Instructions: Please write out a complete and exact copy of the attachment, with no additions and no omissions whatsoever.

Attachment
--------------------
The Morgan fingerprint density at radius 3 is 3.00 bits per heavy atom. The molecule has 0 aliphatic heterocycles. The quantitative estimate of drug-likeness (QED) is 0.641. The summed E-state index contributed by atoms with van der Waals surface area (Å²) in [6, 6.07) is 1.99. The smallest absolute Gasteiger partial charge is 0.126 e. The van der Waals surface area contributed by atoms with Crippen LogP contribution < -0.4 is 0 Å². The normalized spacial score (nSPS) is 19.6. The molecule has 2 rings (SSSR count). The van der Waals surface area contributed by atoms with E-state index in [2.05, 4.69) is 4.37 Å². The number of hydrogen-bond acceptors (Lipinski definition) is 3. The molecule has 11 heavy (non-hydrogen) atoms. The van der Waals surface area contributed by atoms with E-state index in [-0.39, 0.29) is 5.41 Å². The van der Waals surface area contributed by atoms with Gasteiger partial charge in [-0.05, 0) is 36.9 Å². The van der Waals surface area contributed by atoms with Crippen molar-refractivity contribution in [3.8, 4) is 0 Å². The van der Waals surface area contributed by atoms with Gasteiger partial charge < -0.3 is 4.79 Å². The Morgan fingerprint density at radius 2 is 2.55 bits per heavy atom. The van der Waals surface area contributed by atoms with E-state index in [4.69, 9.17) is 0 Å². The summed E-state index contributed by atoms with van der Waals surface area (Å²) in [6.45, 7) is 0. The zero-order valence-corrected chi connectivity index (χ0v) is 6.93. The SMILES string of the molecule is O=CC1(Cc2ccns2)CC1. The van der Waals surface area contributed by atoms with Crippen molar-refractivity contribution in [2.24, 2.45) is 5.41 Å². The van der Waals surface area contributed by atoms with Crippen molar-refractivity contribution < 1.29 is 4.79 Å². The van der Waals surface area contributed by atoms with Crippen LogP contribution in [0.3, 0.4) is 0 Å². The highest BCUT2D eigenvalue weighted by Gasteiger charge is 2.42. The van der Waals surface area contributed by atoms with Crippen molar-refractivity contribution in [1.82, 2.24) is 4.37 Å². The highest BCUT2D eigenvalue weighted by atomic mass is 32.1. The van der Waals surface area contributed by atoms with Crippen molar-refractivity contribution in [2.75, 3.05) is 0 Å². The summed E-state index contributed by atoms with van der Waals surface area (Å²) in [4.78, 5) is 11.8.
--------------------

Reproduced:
The Morgan fingerprint density at radius 3 is 3.00 bits per heavy atom. The molecule has 0 aliphatic heterocycles. The quantitative estimate of drug-likeness (QED) is 0.641. The summed E-state index contributed by atoms with van der Waals surface area (Å²) in [6, 6.07) is 1.99. The smallest absolute Gasteiger partial charge is 0.126 e. The van der Waals surface area contributed by atoms with Crippen LogP contribution < -0.4 is 0 Å². The normalized spacial score (nSPS) is 19.6. The molecule has 2 rings (SSSR count). The van der Waals surface area contributed by atoms with E-state index in [2.05, 4.69) is 4.37 Å². The number of hydrogen-bond acceptors (Lipinski definition) is 3. The molecule has 11 heavy (non-hydrogen) atoms. The van der Waals surface area contributed by atoms with E-state index in [-0.39, 0.29) is 5.41 Å². The van der Waals surface area contributed by atoms with Gasteiger partial charge in [-0.05, 0) is 36.9 Å². The van der Waals surface area contributed by atoms with Crippen molar-refractivity contribution in [3.8, 4) is 0 Å². The van der Waals surface area contributed by atoms with Gasteiger partial charge < -0.3 is 4.79 Å². The Morgan fingerprint density at radius 2 is 2.55 bits per heavy atom. The van der Waals surface area contributed by atoms with E-state index in [4.69, 9.17) is 0 Å². The summed E-state index contributed by atoms with van der Waals surface area (Å²) in [6.45, 7) is 0. The zero-order valence-corrected chi connectivity index (χ0v) is 6.93. The SMILES string of the molecule is O=CC1(Cc2ccns2)CC1. The van der Waals surface area contributed by atoms with Crippen molar-refractivity contribution in [2.24, 2.45) is 5.41 Å². The van der Waals surface area contributed by atoms with Crippen molar-refractivity contribution < 1.29 is 4.79 Å². The van der Waals surface area contributed by atoms with Crippen LogP contribution in [0.3, 0.4) is 0 Å². The highest BCUT2D eigenvalue weighted by Gasteiger charge is 2.42. The van der Waals surface area contributed by atoms with Crippen molar-refractivity contribution in [1.82, 2.24) is 4.37 Å². The highest BCUT2D eigenvalue weighted by atomic mass is 32.1. The van der Waals surface area contributed by atoms with Crippen molar-refractivity contribution in [2.75, 3.05) is 0 Å². The summed E-state index contributed by atoms with van der Waals surface area (Å²) in [4.78, 5) is 11.8.